When is an author a Jewish author? Defining Jewish writing, Part 3

Last week was marked by big news in the book world. Famed-American Jewish author (Jewish meaning author’s ethnicity only, in this case–see previous posts on the subject) Philip Roth has declared that he’s retiring from writing. On the other hand, equally aged and famous American-Jewish author Herman Wouk has just put out another novel. Interestingly, these events didn’t just make headlines in Jewish publishing, but publishing as a whole.

The stereotypical Jew is considered “bookish,” pale due to the amount of time he spends indoors. We are called “the People of the Book.” How is it that Jews became inextricably interwoven with books?

According to Jewish tradition, God used the letters of the alef-bet to build the world. They are older than us. From an early age, Jewish children are taught to revere these letters. Three-year-old boys are offered honey to lick from the characters of the alef-bet so that the letters will be eternally sweet in their mouths. The Torah itself is full of stories, which can be variously instructional, inspirational, or entertaining (who hasn’t laughed at the image of Bilaam struggling with his donkey?). We hear these stories from our earliest childhood, and we integrate them into our own personal narratives. Our attachment to Jewish holy books is part of the reason the Jewish nation has endured for millennia, and it promoted our literacy, even in times when most people across the globe were illiterate.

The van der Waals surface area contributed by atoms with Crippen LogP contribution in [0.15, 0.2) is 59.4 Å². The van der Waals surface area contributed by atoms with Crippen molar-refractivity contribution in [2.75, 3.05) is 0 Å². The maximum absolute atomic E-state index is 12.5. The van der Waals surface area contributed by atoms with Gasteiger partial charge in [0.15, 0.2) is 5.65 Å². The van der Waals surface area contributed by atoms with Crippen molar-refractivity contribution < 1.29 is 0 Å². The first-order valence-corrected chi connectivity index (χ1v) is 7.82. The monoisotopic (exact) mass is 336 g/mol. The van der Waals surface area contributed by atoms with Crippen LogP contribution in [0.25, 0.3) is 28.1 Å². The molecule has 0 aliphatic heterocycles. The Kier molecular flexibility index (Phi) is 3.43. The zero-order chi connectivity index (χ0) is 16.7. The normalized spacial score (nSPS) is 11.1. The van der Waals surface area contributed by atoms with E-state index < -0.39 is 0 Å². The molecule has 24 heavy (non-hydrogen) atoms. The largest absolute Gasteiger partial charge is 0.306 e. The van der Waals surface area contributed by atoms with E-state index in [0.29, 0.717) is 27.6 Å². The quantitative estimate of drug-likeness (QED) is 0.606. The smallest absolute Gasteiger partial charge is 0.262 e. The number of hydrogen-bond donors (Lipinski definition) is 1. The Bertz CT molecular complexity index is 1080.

If God is the Author of the universe, and we want to emulate Him, isn’t it natural that we should want to be authors, too? This would explain the phenomenon if all Jewish authors were devout. But even secular Jews seem to cling to bibliophilia. Jews–in America and elsewhere–are disproportionately writers and teachers, readers and editors. Meanwhile, Jewish identity creeps into books by religious and non-religious Jews alike.

Philip Roth’s vision of life as a Jew and Herman Wouk’s could hardly be more different, despite the fact that they are contemporaries. Roth seems to struggle with his Jewish identity like a butterfly struggling with the remnants of its cocoon. He wants to free his wings and fly away. Wouk is just the opposite–he relies on his identity to build the wings with which he will fly. Roth’s writing reflects a degree of self-hatred and disgust that many Jewish readers find unpalatable (although others identify greatly with it), while Wouk’s books uphold Jewish tradition beyond the degree to which the average American Jew does.

In the first part of my discussion of “Jewish writing,” we considered whether Jewish writing must contain Jewish subject matter. In the second, whether “Jewish Orthodox writing” has characteristics that distinguish it from Jewish writing as a whole.  My third question is the following:

Who decides what content is Jewish?

And here’s another, related, question:

If Jewish culture is referenced, but disparagingly, and Jewish characters are mocked, debased, or stereotyped, is that Jewish?

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